January 5th, 2013 (InsideCostaRica.com) A new bill being proposed in Costa Rica would punish those who profit from, promote, commercialize, or train dogs with the purpose of involving them in dogfights, with up to three years in prison. The proposal would prohibit the fighting of both dogs and other animals.
The initiative was proposed by legislator Walter Cespedes, who said that it is extremely important to prohibit the practice, as well as to establish severe punishment, in order to stop the commercial fighting of dogs and other animals.
“These fights represent acts of violence in our country and they damage children’s and teenagers’ psycho-emotional development, whom often get involved either directly or indirectly in these events. All Costa Ricans must take the approach to mitigate these activities, knowing that they are harmful for maintaining a healthy and peaceful civil behavior that should characterize the Costa Rican population,” he said.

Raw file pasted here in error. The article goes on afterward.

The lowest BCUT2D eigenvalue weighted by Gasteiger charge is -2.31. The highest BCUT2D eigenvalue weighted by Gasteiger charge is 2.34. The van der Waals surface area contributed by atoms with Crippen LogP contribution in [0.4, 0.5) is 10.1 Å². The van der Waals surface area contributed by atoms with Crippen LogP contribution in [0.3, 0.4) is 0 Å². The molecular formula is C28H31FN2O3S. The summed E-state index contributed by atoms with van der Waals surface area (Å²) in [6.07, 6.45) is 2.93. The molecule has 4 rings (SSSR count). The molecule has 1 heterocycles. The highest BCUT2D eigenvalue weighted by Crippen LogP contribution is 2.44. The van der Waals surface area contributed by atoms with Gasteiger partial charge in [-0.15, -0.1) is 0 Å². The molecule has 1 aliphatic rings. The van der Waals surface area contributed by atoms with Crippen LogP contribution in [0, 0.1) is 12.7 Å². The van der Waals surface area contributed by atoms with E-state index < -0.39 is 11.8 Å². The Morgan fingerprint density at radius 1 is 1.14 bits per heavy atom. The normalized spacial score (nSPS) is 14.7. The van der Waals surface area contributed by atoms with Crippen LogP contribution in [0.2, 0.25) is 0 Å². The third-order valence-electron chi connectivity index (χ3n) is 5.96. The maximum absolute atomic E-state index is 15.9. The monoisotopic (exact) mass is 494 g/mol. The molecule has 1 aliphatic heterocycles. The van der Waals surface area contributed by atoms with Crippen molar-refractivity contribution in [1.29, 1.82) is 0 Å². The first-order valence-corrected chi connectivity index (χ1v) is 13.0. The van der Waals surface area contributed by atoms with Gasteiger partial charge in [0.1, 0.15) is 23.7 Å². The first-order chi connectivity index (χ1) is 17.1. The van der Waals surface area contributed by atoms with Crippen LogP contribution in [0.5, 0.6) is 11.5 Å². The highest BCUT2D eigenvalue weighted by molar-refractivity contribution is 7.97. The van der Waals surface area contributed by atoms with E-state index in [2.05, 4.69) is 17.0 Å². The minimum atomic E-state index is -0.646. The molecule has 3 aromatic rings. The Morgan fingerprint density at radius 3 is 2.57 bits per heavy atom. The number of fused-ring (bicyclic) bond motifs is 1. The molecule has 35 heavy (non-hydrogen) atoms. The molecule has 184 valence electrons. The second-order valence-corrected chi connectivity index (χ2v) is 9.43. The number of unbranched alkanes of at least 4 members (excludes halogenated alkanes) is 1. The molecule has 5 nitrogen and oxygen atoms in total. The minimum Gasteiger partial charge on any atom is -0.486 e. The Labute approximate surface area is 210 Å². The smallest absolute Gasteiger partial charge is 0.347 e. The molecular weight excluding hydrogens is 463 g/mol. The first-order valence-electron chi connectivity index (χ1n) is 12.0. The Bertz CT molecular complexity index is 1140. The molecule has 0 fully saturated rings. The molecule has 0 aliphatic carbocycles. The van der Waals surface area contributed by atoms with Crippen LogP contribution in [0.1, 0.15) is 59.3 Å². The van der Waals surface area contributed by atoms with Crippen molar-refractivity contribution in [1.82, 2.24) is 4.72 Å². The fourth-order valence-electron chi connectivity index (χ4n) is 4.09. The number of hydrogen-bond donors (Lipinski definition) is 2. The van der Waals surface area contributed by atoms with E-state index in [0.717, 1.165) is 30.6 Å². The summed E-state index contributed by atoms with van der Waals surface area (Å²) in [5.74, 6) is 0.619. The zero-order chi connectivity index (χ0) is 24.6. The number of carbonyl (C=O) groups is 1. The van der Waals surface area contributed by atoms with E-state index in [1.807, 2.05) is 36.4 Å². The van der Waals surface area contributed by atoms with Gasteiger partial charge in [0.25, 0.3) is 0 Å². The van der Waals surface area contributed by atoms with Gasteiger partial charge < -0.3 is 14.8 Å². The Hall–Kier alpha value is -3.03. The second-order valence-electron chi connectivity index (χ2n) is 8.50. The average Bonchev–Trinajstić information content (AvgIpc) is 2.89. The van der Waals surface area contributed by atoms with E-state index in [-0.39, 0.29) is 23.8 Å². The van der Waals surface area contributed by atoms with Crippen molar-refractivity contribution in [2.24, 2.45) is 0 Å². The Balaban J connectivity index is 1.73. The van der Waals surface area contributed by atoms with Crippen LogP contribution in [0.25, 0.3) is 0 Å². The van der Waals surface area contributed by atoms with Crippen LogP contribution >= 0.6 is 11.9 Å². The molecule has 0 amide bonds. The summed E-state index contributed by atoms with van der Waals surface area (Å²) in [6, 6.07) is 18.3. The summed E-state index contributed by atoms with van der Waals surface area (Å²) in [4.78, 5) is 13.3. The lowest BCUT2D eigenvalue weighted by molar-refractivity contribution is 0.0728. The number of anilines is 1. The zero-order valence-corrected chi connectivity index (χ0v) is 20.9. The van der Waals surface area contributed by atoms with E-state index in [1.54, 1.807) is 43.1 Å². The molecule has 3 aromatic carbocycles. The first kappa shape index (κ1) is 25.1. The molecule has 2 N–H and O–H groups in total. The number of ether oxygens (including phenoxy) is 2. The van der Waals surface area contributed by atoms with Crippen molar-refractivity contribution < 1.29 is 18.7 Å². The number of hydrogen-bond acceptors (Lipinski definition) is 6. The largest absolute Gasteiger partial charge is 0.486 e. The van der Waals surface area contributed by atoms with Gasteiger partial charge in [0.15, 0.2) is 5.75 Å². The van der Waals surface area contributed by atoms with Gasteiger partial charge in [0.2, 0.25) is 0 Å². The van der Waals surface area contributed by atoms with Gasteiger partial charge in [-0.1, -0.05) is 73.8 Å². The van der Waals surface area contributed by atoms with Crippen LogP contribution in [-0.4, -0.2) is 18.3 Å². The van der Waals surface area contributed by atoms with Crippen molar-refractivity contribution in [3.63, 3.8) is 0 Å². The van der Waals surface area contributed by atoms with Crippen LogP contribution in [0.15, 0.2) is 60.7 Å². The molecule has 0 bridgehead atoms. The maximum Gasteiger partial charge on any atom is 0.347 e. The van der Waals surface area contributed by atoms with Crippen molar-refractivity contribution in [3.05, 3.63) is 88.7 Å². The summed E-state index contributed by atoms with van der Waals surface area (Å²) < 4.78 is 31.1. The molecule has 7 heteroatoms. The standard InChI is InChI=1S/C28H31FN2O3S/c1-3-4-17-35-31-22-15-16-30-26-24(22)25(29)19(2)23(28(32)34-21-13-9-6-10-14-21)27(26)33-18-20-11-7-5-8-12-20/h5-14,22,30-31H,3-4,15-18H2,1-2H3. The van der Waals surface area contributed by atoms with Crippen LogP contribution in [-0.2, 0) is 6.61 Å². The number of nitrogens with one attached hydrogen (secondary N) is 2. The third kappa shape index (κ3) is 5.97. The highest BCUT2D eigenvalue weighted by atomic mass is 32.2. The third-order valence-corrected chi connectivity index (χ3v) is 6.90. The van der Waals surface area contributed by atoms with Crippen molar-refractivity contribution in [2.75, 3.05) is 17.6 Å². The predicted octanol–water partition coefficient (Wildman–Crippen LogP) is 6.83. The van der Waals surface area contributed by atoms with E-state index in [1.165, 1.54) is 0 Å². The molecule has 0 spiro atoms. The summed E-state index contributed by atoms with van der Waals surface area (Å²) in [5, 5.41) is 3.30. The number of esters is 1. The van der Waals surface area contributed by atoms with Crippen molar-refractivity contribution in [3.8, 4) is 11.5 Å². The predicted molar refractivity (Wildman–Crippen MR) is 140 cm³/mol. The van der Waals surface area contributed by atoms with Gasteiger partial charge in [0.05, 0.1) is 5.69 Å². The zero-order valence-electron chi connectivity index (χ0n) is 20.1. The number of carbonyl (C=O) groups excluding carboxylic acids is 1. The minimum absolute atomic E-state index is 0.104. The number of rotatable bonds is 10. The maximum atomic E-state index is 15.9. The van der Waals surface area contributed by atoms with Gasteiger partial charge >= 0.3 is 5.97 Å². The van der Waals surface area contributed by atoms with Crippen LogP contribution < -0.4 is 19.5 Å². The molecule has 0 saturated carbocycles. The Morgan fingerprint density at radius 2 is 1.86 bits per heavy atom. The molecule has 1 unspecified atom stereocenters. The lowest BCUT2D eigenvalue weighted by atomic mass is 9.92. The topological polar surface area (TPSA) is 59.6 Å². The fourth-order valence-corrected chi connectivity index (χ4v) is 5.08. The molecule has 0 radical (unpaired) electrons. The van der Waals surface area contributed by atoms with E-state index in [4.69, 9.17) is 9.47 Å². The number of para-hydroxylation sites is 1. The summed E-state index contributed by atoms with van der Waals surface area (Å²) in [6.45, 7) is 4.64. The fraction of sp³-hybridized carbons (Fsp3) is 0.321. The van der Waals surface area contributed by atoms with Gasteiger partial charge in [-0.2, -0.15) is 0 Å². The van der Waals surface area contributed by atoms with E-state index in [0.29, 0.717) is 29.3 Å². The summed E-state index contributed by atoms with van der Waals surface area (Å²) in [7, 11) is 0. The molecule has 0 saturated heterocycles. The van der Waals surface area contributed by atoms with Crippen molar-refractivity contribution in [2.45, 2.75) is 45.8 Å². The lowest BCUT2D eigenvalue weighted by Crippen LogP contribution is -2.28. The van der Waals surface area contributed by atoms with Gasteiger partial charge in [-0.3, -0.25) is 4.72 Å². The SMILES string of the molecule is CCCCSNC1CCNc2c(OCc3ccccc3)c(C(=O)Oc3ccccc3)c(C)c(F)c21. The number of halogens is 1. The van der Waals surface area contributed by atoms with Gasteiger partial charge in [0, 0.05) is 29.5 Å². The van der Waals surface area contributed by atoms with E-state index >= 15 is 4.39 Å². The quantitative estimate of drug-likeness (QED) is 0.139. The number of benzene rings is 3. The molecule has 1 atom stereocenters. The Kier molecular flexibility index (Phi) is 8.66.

The proposal prohibits, without exception, the public or private fighting, and any competition involving aggression, mistreatment and possible injury of dogs.
It also states that owners of certain dog breeds such as American Staffordshire Terriers, American Pit Bull Terriers, and Bull Terriers, must request a prior authorization from the National Animal Health Service (SENASA) to own, reproduce, sell or otherwise commercialize such animals, and the owner of the dog must carry the authorization card that identifies him as the owner, breeder, or other authorized handler of the animal.
The owners of dogs that are found in any place used for dog fighting, as well as the event managers, referees, and others involved in the event, would face jail sentences between 6 months and 2 years, and would also be prohibited from having any relationship with dogs for a period of 1 to 3 years. The dogs would also be confiscated, and those involved in the events would also face fines from 7 to 50 base salaries of a licensed professional.
SENASA said that it has found that there are certain breeds of dogs, such as Stafford Terriers, Bull Terriers and American Pit Bulls, among others, that are used and trained to make them more aggressive, turning them into “attack machines,” not only towards other animals, but humans as well.
SENASA says that after the fights, the participating animals are often abandoned with lethal wounds. The females who have ended their reproductive cycle are often abandoned in public places, putting the lives of the population at risk, as well as risking the lives of the animals.